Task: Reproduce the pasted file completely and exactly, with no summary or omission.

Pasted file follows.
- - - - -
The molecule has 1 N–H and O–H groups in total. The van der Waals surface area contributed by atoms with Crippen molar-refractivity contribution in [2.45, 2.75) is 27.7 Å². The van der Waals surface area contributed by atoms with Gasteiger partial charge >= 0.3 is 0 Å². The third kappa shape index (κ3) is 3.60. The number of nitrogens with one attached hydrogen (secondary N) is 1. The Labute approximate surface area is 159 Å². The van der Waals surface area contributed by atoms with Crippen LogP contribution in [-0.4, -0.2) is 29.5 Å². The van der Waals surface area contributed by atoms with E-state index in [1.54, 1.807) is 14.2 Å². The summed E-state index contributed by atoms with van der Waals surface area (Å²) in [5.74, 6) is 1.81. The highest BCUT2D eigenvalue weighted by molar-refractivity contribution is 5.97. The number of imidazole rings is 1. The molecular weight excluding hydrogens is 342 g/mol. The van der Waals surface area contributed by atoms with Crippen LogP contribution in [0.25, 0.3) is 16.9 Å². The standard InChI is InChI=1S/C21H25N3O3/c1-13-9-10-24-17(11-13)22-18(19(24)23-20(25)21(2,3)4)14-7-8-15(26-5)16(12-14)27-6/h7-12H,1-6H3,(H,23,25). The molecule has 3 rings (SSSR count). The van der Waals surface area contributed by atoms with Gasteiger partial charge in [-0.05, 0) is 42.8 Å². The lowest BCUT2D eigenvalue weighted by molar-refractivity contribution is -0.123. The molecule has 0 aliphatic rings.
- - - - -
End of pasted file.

The molecule has 1 N–H and O–H groups in total. The van der Waals surface area contributed by atoms with Crippen molar-refractivity contribution in [2.45, 2.75) is 27.7 Å². The van der Waals surface area contributed by atoms with Gasteiger partial charge >= 0.3 is 0 Å². The third kappa shape index (κ3) is 3.60. The number of nitrogens with one attached hydrogen (secondary N) is 1. The Labute approximate surface area is 159 Å². The van der Waals surface area contributed by atoms with Crippen LogP contribution in [-0.4, -0.2) is 29.5 Å². The van der Waals surface area contributed by atoms with E-state index in [1.54, 1.807) is 14.2 Å². The summed E-state index contributed by atoms with van der Waals surface area (Å²) in [5.74, 6) is 1.81. The highest BCUT2D eigenvalue weighted by molar-refractivity contribution is 5.97. The number of imidazole rings is 1. The molecular weight excluding hydrogens is 342 g/mol. The van der Waals surface area contributed by atoms with Crippen LogP contribution in [0.25, 0.3) is 16.9 Å². The standard InChI is InChI=1S/C21H25N3O3/c1-13-9-10-24-17(11-13)22-18(19(24)23-20(25)21(2,3)4)14-7-8-15(26-5)16(12-14)27-6/h7-12H,1-6H3,(H,23,25). The molecule has 3 rings (SSSR count). The van der Waals surface area contributed by atoms with Gasteiger partial charge in [-0.05, 0) is 42.8 Å². The lowest BCUT2D eigenvalue weighted by molar-refractivity contribution is -0.123. The molecule has 0 aliphatic rings.